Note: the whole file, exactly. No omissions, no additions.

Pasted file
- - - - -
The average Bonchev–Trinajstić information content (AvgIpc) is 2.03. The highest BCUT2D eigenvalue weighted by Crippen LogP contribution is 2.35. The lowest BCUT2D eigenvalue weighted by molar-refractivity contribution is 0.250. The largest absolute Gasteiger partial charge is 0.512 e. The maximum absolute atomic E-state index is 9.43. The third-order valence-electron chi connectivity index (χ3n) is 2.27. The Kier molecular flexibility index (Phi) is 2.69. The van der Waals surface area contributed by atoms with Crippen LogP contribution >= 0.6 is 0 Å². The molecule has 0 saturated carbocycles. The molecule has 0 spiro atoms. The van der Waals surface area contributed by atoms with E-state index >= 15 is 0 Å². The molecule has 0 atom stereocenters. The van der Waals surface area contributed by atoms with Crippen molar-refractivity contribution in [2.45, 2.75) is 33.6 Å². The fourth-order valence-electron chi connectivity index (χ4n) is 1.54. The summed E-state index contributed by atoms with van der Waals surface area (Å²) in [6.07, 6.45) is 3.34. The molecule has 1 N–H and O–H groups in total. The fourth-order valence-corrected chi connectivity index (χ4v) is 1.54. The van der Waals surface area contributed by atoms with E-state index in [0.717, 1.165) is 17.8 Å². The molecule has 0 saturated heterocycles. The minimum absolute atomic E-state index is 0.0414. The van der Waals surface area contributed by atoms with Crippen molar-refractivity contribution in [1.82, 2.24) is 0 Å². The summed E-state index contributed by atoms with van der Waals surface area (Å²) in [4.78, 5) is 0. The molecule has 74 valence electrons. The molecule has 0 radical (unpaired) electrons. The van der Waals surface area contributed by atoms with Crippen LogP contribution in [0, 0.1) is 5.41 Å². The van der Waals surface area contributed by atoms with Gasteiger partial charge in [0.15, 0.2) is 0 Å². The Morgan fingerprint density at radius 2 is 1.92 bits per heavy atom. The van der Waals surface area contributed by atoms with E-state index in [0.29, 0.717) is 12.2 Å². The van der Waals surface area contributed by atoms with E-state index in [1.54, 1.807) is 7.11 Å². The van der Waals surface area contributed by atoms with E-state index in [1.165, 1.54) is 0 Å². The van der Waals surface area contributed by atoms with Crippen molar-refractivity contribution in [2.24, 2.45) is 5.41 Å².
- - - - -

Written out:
The average Bonchev–Trinajstić information content (AvgIpc) is 2.03. The highest BCUT2D eigenvalue weighted by Crippen LogP contribution is 2.35. The lowest BCUT2D eigenvalue weighted by molar-refractivity contribution is 0.250. The largest absolute Gasteiger partial charge is 0.512 e. The maximum absolute atomic E-state index is 9.43. The third-order valence-electron chi connectivity index (χ3n) is 2.27. The Kier molecular flexibility index (Phi) is 2.69. The van der Waals surface area contributed by atoms with Crippen LogP contribution >= 0.6 is 0 Å². The molecule has 0 saturated carbocycles. The molecule has 0 spiro atoms. The van der Waals surface area contributed by atoms with E-state index >= 15 is 0 Å². The molecule has 0 atom stereocenters. The van der Waals surface area contributed by atoms with Crippen molar-refractivity contribution in [2.45, 2.75) is 33.6 Å². The fourth-order valence-electron chi connectivity index (χ4n) is 1.54. The summed E-state index contributed by atoms with van der Waals surface area (Å²) in [6.07, 6.45) is 3.34. The molecule has 1 N–H and O–H groups in total. The fourth-order valence-corrected chi connectivity index (χ4v) is 1.54. The van der Waals surface area contributed by atoms with E-state index in [0.717, 1.165) is 17.8 Å². The molecule has 0 saturated heterocycles. The minimum absolute atomic E-state index is 0.0414. The van der Waals surface area contributed by atoms with Crippen molar-refractivity contribution in [1.82, 2.24) is 0 Å². The summed E-state index contributed by atoms with van der Waals surface area (Å²) in [4.78, 5) is 0. The molecule has 74 valence electrons. The molecule has 0 radical (unpaired) electrons. The van der Waals surface area contributed by atoms with Crippen LogP contribution in [0, 0.1) is 5.41 Å². The van der Waals surface area contributed by atoms with Gasteiger partial charge in [0.15, 0.2) is 0 Å². The Morgan fingerprint density at radius 2 is 1.92 bits per heavy atom. The van der Waals surface area contributed by atoms with E-state index in [0.29, 0.717) is 12.2 Å². The van der Waals surface area contributed by atoms with E-state index in [1.54, 1.807) is 7.11 Å². The van der Waals surface area contributed by atoms with E-state index in [1.165, 1.54) is 0 Å². The van der Waals surface area contributed by atoms with Crippen molar-refractivity contribution in [2.24, 2.45) is 5.41 Å².